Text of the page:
An Engagement Out West, Part 4: The Silver Thread

Trip Dates: July 17-18, 2015

This is the fourth in a series of posts about our July 2015 vacation out west. Wendy is composing these posts while I handle the photos and maps. Enjoy!


Wendy's Post

Wendy’s Post

On July 17th we left peaceful Pagosa Springs and headed toward Gunnison. We crossed over Wolf Creek Pass and then turned at South Fork onto the Silver Thread, a scenic 120 mile stretch of highway 149. Scenic indeed!

Silver Thread through Colorado (click map for slideshow)


Along the way we saw clear rivers and fields blanketed in wildflowers. We cruised through Creede and stopped to stretch at a pullout where you can see the mountains which create the headwaters of the Rio Grande. Around 50 miles into the trip on the Silver Thread, we pulled over at North Clear Creek Falls for another break. No waterfall was visible from the road, but we were amazed at the power and beauty of North Clear Creek Falls, where the creek plunges a little over 100 feet, heading toward the Rio Grande. The roar of the rushing water was deafening, and I was in awe of the powerful force of the water. I cautiously made my way through the rocks to get closer to see the raging stream down below. It was quite a drop. Granger was happily climbing around on what I thought to be precarious perches, snapping photos of this monster of a waterfall.

North Clear Creek Falls

We then drove 25 miles to Lake City. On the way, we stopped at Windy Point Overlook. While gazing at the snow-topped “fourteeners” (mountains that are over 14,000 ft tall) in the distance, we listened to the quiet rustling of the aspen trees. Then Granger remarked, “You know, Al Packer ate people up here.” What a romantic!

As we continued our trip, we saw more breathtaking terrain. There were many steep climbs, sharp curves, and switchbacks. We stopped along the road high above the emerald colored Lake San Cristobal and drove through Lake City.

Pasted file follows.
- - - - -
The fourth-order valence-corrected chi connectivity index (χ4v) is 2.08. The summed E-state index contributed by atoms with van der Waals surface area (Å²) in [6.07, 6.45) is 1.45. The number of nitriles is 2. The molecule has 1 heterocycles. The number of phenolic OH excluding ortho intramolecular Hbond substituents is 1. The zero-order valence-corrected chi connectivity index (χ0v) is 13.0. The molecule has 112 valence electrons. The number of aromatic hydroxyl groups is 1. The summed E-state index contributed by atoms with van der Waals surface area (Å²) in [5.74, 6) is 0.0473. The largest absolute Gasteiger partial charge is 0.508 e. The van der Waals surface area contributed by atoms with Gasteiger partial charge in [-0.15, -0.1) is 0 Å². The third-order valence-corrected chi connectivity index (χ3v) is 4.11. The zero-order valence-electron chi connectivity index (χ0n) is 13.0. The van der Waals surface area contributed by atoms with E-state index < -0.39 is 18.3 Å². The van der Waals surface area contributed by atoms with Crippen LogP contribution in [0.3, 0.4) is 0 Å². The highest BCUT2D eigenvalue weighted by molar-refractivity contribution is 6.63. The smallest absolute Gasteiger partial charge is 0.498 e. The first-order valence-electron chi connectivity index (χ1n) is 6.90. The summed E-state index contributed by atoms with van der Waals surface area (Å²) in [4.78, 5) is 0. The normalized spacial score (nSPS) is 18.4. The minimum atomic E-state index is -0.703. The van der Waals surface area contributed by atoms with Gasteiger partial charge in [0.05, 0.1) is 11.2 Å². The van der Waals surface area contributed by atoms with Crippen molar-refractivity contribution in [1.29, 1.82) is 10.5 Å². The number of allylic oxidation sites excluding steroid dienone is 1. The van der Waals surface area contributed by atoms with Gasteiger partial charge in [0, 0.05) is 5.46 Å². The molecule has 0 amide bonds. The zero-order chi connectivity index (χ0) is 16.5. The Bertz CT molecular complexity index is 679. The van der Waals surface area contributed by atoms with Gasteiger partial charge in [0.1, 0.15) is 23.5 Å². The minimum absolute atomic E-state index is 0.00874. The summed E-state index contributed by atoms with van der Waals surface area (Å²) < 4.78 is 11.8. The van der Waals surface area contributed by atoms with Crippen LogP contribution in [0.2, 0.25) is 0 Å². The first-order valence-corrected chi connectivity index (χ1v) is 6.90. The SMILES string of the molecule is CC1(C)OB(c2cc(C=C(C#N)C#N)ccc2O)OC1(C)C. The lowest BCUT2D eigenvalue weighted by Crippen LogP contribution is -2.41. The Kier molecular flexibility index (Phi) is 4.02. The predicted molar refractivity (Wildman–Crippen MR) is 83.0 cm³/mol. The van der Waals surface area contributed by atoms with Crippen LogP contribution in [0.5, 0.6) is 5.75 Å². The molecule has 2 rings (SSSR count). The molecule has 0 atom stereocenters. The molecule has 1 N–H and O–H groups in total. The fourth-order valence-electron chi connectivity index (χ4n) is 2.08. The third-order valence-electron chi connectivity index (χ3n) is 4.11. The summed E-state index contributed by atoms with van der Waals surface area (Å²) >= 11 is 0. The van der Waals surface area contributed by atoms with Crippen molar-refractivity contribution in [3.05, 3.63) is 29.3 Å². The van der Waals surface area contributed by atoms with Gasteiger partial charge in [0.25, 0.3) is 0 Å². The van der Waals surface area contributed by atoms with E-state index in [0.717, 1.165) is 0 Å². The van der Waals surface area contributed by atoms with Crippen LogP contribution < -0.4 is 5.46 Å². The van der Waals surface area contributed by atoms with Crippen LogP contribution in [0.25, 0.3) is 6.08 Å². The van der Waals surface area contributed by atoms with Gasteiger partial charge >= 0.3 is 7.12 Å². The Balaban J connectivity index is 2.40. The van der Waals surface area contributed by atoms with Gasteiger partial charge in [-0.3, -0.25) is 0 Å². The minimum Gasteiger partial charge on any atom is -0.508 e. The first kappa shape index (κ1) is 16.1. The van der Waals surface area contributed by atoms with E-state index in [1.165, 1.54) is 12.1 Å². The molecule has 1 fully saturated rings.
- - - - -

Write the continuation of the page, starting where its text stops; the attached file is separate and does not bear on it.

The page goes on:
Lake San Cristobal

Then we drove alongside the Lake Fork of the Gunnison River to Blue Mesa Reservoir, Colorado’s largest lake. From there, we headed east toward Gunnison, from which we planned to drive over to the Black Canyon of the Gunnison the next day.

Warning Signs

On this almost 200-mile trip, we saw many road signs that indicated animal crossings, sharp turns, and falling rocks. So along with all of the scenic beauty came danger. One of those yellow diamond signs should have predicted a gut-wrenching time in Gunnison, as Granger got a bad case of food-poisoning. We ate at Anejo’s, where Granger had really enjoyed the food on a previous trip. The food was just okay this time, and I think his beef fajitas were a little on the rare side. Granger was seriously ill for over 24 hours. I did my best to make him comfortable. He wouldn’t take any medicine for the symptoms, saying that doing so would make it worse. “I just need to let my body fight this stuff off naturally and get it out of me,” he said.

For the first time ever, he let me drive his car so I could go to town and get supplies. Since it was a rainy day, it was the perfect day for me to learn how to drive his car, since I often got the gear shifter mixed up with the windshield wiper mechanism. I stopped at Dollar General and picked up bland foods like crackers and butter cookies. I also got some Gatorade as well as some ice pops that were already frozen. This is why I like Dollar General – they’re cheap, easily accessible, and they’ve added a frozen section. Just about anything you need from Wal-Mart you can get at Dollar General, and you won’t have to walk 10 miles to get it.

Ice Pops

Ice Pops

Granger was delighted with the ice pops, Gatorade, and crackers. Over the course of the day, he slowly improved. When he asked for his fifth ice pop, I knew he was going to make it. The next day we eased our way eastward to the Garden of the Gods.

Click here for a slideshow from this part of our vacation

An Engagement Out West, Part 5: Ruby Mountain & Garden of the Gods >

An Engagement Out West, Part 3: Pagosa Springs & The Cumbres and Toltec

About Granger Meador

I enjoy day hikes, photography, podcasts, reading, web design, and technology. My wife Wendy and I work in the Bartlesville Public Schools in northeast Oklahoma, but this blog is outside the scope of our employment.
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